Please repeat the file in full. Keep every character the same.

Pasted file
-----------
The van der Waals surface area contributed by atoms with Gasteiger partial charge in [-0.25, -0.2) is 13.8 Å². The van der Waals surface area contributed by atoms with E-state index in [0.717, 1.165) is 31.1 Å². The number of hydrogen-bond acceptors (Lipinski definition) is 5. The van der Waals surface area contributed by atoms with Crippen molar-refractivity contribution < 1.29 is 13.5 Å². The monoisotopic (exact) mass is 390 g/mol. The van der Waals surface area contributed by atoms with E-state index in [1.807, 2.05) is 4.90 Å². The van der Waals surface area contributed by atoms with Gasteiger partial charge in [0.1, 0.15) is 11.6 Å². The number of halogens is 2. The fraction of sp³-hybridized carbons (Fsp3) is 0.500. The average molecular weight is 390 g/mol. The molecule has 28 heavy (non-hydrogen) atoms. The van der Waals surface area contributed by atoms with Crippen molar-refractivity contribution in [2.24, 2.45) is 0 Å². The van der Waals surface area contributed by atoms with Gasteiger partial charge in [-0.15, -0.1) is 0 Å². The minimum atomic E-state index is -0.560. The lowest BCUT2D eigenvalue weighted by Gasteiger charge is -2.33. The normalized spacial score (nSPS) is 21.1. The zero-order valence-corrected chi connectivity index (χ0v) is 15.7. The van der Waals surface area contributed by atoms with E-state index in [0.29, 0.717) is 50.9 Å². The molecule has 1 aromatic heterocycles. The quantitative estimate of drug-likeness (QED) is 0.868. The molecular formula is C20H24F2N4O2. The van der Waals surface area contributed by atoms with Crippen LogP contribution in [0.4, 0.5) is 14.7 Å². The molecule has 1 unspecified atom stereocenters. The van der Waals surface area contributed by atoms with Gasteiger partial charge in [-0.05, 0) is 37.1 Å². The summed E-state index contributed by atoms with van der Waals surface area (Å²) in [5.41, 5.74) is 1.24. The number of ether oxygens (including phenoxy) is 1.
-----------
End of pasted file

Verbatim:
The van der Waals surface area contributed by atoms with Gasteiger partial charge in [-0.25, -0.2) is 13.8 Å². The van der Waals surface area contributed by atoms with E-state index in [0.717, 1.165) is 31.1 Å². The number of hydrogen-bond acceptors (Lipinski definition) is 5. The van der Waals surface area contributed by atoms with Crippen molar-refractivity contribution < 1.29 is 13.5 Å². The monoisotopic (exact) mass is 390 g/mol. The van der Waals surface area contributed by atoms with E-state index in [1.807, 2.05) is 4.90 Å². The van der Waals surface area contributed by atoms with Gasteiger partial charge in [0.1, 0.15) is 11.6 Å². The number of halogens is 2. The fraction of sp³-hybridized carbons (Fsp3) is 0.500. The average molecular weight is 390 g/mol. The molecule has 28 heavy (non-hydrogen) atoms. The van der Waals surface area contributed by atoms with Crippen molar-refractivity contribution in [2.24, 2.45) is 0 Å². The van der Waals surface area contributed by atoms with Gasteiger partial charge in [-0.15, -0.1) is 0 Å². The minimum atomic E-state index is -0.560. The lowest BCUT2D eigenvalue weighted by Gasteiger charge is -2.33. The normalized spacial score (nSPS) is 21.1. The zero-order valence-corrected chi connectivity index (χ0v) is 15.7. The van der Waals surface area contributed by atoms with E-state index in [0.29, 0.717) is 50.9 Å². The molecule has 1 aromatic heterocycles. The quantitative estimate of drug-likeness (QED) is 0.868. The molecular formula is C20H24F2N4O2. The van der Waals surface area contributed by atoms with Crippen LogP contribution in [0.4, 0.5) is 14.7 Å². The molecule has 1 unspecified atom stereocenters. The van der Waals surface area contributed by atoms with Gasteiger partial charge in [-0.05, 0) is 37.1 Å². The summed E-state index contributed by atoms with van der Waals surface area (Å²) in [5.41, 5.74) is 1.24. The number of ether oxygens (including phenoxy) is 1.